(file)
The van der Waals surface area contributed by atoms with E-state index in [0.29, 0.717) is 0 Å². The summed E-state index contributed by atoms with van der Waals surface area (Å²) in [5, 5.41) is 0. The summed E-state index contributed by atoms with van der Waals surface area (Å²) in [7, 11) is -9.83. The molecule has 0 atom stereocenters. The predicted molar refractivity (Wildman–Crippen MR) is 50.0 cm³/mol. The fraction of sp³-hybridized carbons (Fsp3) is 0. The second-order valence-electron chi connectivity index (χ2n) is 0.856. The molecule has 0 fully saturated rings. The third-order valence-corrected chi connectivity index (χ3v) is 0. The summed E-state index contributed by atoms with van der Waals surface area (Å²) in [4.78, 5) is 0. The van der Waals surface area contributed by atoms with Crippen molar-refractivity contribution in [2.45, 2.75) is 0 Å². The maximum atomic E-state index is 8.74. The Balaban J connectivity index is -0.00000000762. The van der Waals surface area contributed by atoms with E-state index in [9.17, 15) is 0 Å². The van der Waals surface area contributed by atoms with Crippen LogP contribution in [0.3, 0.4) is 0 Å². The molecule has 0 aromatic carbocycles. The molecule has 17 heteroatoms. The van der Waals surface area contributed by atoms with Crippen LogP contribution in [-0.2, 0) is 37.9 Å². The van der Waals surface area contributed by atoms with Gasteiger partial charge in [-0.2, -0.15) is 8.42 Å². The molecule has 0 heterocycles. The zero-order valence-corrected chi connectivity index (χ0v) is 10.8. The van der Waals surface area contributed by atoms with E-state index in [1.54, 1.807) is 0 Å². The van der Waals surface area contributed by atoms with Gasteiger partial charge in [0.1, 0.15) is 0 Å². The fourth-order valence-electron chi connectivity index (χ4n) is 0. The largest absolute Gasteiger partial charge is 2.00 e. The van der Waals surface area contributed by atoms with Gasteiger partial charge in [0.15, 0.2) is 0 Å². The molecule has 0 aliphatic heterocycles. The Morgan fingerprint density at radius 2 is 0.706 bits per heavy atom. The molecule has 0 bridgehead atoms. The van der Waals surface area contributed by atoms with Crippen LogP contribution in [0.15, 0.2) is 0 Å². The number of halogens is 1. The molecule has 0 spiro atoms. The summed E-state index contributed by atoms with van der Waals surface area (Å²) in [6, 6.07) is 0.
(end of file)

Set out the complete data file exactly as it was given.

The van der Waals surface area contributed by atoms with E-state index in [0.29, 0.717) is 0 Å². The summed E-state index contributed by atoms with van der Waals surface area (Å²) in [5, 5.41) is 0. The summed E-state index contributed by atoms with van der Waals surface area (Å²) in [7, 11) is -9.83. The molecule has 0 atom stereocenters. The predicted molar refractivity (Wildman–Crippen MR) is 50.0 cm³/mol. The fraction of sp³-hybridized carbons (Fsp3) is 0. The second-order valence-electron chi connectivity index (χ2n) is 0.856. The molecule has 0 fully saturated rings. The third-order valence-corrected chi connectivity index (χ3v) is 0. The summed E-state index contributed by atoms with van der Waals surface area (Å²) in [4.78, 5) is 0. The van der Waals surface area contributed by atoms with Crippen molar-refractivity contribution in [2.45, 2.75) is 0 Å². The maximum atomic E-state index is 8.74. The Balaban J connectivity index is -0.00000000762. The van der Waals surface area contributed by atoms with E-state index in [9.17, 15) is 0 Å². The van der Waals surface area contributed by atoms with Crippen LogP contribution in [0.3, 0.4) is 0 Å². The molecule has 0 aromatic carbocycles. The molecule has 17 heteroatoms. The van der Waals surface area contributed by atoms with Crippen LogP contribution in [-0.2, 0) is 37.9 Å². The van der Waals surface area contributed by atoms with Gasteiger partial charge in [-0.2, -0.15) is 8.42 Å². The molecule has 0 heterocycles. The zero-order valence-corrected chi connectivity index (χ0v) is 10.8. The van der Waals surface area contributed by atoms with E-state index in [1.54, 1.807) is 0 Å². The van der Waals surface area contributed by atoms with Gasteiger partial charge in [0.1, 0.15) is 0 Å². The fourth-order valence-electron chi connectivity index (χ4n) is 0. The largest absolute Gasteiger partial charge is 2.00 e. The van der Waals surface area contributed by atoms with Gasteiger partial charge in [0.15, 0.2) is 0 Å². The molecule has 0 aliphatic heterocycles. The Morgan fingerprint density at radius 2 is 0.706 bits per heavy atom. The molecule has 0 bridgehead atoms. The van der Waals surface area contributed by atoms with Crippen LogP contribution in [0.15, 0.2) is 0 Å². The number of halogens is 1. The molecule has 0 spiro atoms. The summed E-state index contributed by atoms with van der Waals surface area (Å²) in [6, 6.07) is 0.